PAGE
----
Karen Armstrong’s Case for Religious Practice: Introduction

I recently listened to Karen Armstrong’s The Case for God not really knowing what to expect and without any preconceived ideas about it other than the vague memory that it was in part written as a response to the militant atheists such as Dawkins, Harris, Dennett, and Hitchens. I also remembered that a friend of mine, John Dehlin, had highly recommended it on one of his blogs or podcasts.

Though the book makes no case for God whatsoever, in it I was delighted to find a semi-systematic explanation of liberal theology. Better yet, it is most likely a non-literal theist view of liberal theology though, as we’ll see, this is not entirely clear due to her obfuscation of her point of view.

Those that have followed my posts or comments on M* will know that I am often frustrated with the fact that people professing liberal theology can be so achingly precise in what they dislike and disbelieve about Mormon (or really any other) faith system, yet can’t seem to state any beliefs of their own at all. I have applied the term “Rejectionist” to this mind set, meaning someone that self-defines by what they disbelieve and reject rather than by what they believe. This is a serious rational and epistemological fallacy built on the false view that problems found with an explanation is sufficient grounds on which to reject that explanation even if no better alternative is being offered. [1]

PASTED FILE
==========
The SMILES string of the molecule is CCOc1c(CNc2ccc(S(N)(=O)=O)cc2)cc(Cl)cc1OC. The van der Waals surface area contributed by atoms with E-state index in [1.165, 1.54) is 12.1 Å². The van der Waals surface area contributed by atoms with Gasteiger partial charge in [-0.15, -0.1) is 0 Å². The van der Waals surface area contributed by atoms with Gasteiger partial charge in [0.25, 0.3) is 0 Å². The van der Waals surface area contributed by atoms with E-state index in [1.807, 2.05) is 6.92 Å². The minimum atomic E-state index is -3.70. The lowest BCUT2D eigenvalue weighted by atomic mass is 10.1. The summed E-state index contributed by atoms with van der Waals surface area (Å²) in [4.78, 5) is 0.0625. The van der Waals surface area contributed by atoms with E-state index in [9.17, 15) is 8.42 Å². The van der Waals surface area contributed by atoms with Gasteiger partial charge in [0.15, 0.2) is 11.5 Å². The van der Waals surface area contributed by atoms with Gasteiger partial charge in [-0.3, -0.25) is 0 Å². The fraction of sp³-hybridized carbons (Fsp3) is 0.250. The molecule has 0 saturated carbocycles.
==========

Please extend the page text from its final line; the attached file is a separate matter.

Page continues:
So finding a whole book that attempts to explain the (I can only assume) non-literal theist liberal theological view point seems like a rare treat to me, even if she ultimately never actually confirms that is what point of view she is really arguing for. [2]

For those not familiar with Karen Armstrong, she is a famous author of books about religions. She started her religious career as a Nun and soon found that Christianity (and at the time she thought all religion) did not work for her. She became a mild ‘new atheist’ (i.e. militant atheist) only to eventually find religious meaning in her life by writing about religion and thereby finally finding the “ecstasy and transcendence she never felt as a nun.” (from the description of her book, The Spiral Staircase.)